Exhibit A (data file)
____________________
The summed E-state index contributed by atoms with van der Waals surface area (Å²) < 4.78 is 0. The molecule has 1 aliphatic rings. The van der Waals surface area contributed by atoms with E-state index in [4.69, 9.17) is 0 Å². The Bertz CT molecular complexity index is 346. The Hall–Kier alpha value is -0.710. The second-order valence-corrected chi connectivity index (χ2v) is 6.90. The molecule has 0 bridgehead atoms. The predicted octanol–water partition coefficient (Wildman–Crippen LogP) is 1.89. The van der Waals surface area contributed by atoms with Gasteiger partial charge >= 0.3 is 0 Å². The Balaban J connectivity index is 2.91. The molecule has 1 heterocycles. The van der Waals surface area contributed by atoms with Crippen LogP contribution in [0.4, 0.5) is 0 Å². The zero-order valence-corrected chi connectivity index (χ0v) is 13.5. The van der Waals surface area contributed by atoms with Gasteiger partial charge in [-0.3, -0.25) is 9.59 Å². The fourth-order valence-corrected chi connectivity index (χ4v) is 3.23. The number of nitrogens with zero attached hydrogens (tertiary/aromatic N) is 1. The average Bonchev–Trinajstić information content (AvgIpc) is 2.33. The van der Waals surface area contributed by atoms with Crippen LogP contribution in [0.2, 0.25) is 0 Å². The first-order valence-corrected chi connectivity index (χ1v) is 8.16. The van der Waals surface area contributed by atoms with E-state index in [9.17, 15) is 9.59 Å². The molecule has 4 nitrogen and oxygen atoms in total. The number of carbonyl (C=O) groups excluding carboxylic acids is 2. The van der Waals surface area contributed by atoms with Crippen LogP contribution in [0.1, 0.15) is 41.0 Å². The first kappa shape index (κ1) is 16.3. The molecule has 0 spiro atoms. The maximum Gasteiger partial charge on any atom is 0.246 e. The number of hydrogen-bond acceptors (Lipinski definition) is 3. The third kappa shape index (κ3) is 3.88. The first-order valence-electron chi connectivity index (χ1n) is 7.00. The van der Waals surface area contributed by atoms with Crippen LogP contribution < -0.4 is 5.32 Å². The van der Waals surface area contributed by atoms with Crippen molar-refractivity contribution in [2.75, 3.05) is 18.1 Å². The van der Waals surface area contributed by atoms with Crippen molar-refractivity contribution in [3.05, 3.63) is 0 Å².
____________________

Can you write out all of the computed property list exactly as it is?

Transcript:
The summed E-state index contributed by atoms with van der Waals surface area (Å²) < 4.78 is 0. The molecule has 1 aliphatic rings. The van der Waals surface area contributed by atoms with E-state index in [4.69, 9.17) is 0 Å². The Bertz CT molecular complexity index is 346. The Hall–Kier alpha value is -0.710. The second-order valence-corrected chi connectivity index (χ2v) is 6.90. The molecule has 0 bridgehead atoms. The predicted octanol–water partition coefficient (Wildman–Crippen LogP) is 1.89. The van der Waals surface area contributed by atoms with Gasteiger partial charge >= 0.3 is 0 Å². The Balaban J connectivity index is 2.91. The molecule has 1 heterocycles. The van der Waals surface area contributed by atoms with Crippen LogP contribution in [0.4, 0.5) is 0 Å². The zero-order valence-corrected chi connectivity index (χ0v) is 13.5. The van der Waals surface area contributed by atoms with Gasteiger partial charge in [-0.3, -0.25) is 9.59 Å². The fourth-order valence-corrected chi connectivity index (χ4v) is 3.23. The number of nitrogens with zero attached hydrogens (tertiary/aromatic N) is 1. The average Bonchev–Trinajstić information content (AvgIpc) is 2.33. The van der Waals surface area contributed by atoms with Crippen LogP contribution in [0.2, 0.25) is 0 Å². The first-order valence-corrected chi connectivity index (χ1v) is 8.16. The van der Waals surface area contributed by atoms with E-state index in [9.17, 15) is 9.59 Å². The molecule has 4 nitrogen and oxygen atoms in total. The number of carbonyl (C=O) groups excluding carboxylic acids is 2. The van der Waals surface area contributed by atoms with Crippen LogP contribution in [0.1, 0.15) is 41.0 Å². The first kappa shape index (κ1) is 16.3. The molecule has 0 spiro atoms. The maximum Gasteiger partial charge on any atom is 0.246 e. The number of hydrogen-bond acceptors (Lipinski definition) is 3. The third kappa shape index (κ3) is 3.88. The first-order valence-electron chi connectivity index (χ1n) is 7.00. The van der Waals surface area contributed by atoms with Crippen LogP contribution < -0.4 is 5.32 Å². The van der Waals surface area contributed by atoms with Crippen molar-refractivity contribution in [2.75, 3.05) is 18.1 Å². The van der Waals surface area contributed by atoms with Crippen molar-refractivity contribution in [3.05, 3.63) is 0 Å².